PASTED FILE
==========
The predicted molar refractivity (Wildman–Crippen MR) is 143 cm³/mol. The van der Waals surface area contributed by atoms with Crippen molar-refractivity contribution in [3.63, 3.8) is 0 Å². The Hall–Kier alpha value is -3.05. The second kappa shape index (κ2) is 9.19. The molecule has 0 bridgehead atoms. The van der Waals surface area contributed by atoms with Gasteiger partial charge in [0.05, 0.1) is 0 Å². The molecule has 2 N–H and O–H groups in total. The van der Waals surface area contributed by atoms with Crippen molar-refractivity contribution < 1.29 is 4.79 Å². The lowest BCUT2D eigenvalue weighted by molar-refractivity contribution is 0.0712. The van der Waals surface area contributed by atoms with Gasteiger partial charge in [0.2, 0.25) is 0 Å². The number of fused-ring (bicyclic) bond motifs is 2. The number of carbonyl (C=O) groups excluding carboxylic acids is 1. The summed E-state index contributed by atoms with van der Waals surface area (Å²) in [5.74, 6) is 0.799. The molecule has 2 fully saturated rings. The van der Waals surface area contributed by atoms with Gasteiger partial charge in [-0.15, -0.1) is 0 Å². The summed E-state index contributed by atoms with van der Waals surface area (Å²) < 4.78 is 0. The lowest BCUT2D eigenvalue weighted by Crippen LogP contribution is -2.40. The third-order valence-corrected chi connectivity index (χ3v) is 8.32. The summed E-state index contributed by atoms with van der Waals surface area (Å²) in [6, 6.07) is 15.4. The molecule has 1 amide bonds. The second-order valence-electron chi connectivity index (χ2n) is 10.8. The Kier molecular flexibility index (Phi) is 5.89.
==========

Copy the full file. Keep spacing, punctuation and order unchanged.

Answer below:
The predicted molar refractivity (Wildman–Crippen MR) is 143 cm³/mol. The van der Waals surface area contributed by atoms with Crippen molar-refractivity contribution in [3.63, 3.8) is 0 Å². The Hall–Kier alpha value is -3.05. The second kappa shape index (κ2) is 9.19. The molecule has 0 bridgehead atoms. The van der Waals surface area contributed by atoms with Gasteiger partial charge in [0.05, 0.1) is 0 Å². The molecule has 2 N–H and O–H groups in total. The van der Waals surface area contributed by atoms with Crippen molar-refractivity contribution < 1.29 is 4.79 Å². The lowest BCUT2D eigenvalue weighted by molar-refractivity contribution is 0.0712. The van der Waals surface area contributed by atoms with Gasteiger partial charge in [0.2, 0.25) is 0 Å². The number of fused-ring (bicyclic) bond motifs is 2. The number of carbonyl (C=O) groups excluding carboxylic acids is 1. The summed E-state index contributed by atoms with van der Waals surface area (Å²) in [5.74, 6) is 0.799. The molecule has 2 fully saturated rings. The van der Waals surface area contributed by atoms with Gasteiger partial charge in [-0.15, -0.1) is 0 Å². The summed E-state index contributed by atoms with van der Waals surface area (Å²) < 4.78 is 0. The lowest BCUT2D eigenvalue weighted by Crippen LogP contribution is -2.40. The third-order valence-corrected chi connectivity index (χ3v) is 8.32. The summed E-state index contributed by atoms with van der Waals surface area (Å²) in [6, 6.07) is 15.4. The molecule has 1 amide bonds. The second-order valence-electron chi connectivity index (χ2n) is 10.8. The Kier molecular flexibility index (Phi) is 5.89.